Actual limitations of asynchronous callbacks from C?

"The book" has a section on the FFI page on asynchronous callbacks from threads generated by C code. It's a bit vague, except to suggest you should probably pass the data to a Rust thread through a channel.

What do you actually need to avoid doing in such a callback? There are some Windows APIs that create a thread or queue items to a threadpool, and OSX now has some similar concepts. I could bury it all in a C library, but I'd prefer to stay in Rust if possible.

Link to relevant section: Asynchronous callbacks

(I'm curious and would like to know more too!)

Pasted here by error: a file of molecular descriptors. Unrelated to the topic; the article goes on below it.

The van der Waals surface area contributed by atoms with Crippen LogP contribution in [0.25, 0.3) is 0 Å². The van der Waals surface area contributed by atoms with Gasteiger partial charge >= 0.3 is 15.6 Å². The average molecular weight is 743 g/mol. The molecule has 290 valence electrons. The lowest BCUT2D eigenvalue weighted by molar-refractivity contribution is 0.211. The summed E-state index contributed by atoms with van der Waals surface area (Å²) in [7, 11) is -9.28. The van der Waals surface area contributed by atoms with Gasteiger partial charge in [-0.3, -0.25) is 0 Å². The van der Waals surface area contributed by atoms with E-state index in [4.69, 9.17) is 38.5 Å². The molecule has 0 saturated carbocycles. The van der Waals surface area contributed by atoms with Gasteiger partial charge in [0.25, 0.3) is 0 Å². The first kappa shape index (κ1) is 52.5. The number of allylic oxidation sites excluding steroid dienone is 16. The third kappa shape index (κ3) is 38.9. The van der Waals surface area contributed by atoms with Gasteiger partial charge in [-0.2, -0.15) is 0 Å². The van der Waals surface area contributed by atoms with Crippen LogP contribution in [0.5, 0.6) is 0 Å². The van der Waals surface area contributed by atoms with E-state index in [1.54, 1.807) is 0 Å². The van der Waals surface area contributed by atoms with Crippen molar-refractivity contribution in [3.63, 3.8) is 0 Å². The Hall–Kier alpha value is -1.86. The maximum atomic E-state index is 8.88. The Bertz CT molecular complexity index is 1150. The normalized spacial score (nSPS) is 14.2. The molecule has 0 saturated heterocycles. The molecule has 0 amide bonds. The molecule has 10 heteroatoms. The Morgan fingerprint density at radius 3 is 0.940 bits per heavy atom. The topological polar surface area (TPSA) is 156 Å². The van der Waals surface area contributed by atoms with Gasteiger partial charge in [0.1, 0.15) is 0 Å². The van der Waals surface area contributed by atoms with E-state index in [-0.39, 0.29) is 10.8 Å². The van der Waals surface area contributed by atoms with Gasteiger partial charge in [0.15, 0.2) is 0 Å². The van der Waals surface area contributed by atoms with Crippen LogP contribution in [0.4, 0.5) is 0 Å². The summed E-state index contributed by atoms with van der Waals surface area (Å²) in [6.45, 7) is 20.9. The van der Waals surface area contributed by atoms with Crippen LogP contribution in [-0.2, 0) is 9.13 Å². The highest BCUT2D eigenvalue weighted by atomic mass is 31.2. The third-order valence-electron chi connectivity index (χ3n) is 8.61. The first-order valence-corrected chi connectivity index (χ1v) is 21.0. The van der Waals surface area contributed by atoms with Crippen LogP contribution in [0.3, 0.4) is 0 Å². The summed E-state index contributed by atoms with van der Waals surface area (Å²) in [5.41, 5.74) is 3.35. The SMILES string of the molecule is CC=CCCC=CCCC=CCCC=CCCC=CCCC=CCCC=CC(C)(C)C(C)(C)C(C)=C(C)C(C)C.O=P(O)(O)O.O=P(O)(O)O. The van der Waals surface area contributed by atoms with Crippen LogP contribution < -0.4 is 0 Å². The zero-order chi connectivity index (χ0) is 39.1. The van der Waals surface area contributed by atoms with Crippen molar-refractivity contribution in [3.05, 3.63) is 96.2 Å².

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The main thing to worry about is that it's undefined behavior to panic through a layer of non-Rust code. The std::panic::{recover, propagate} functions can be used (in nightlies) to deal with this kind of thing. For example, in the read_func callback that I pass to Secure Transport, I capture panics that the underlying Rust stream generates, store the payload off to the side, and then propagate it when execution reaches Rust code again.

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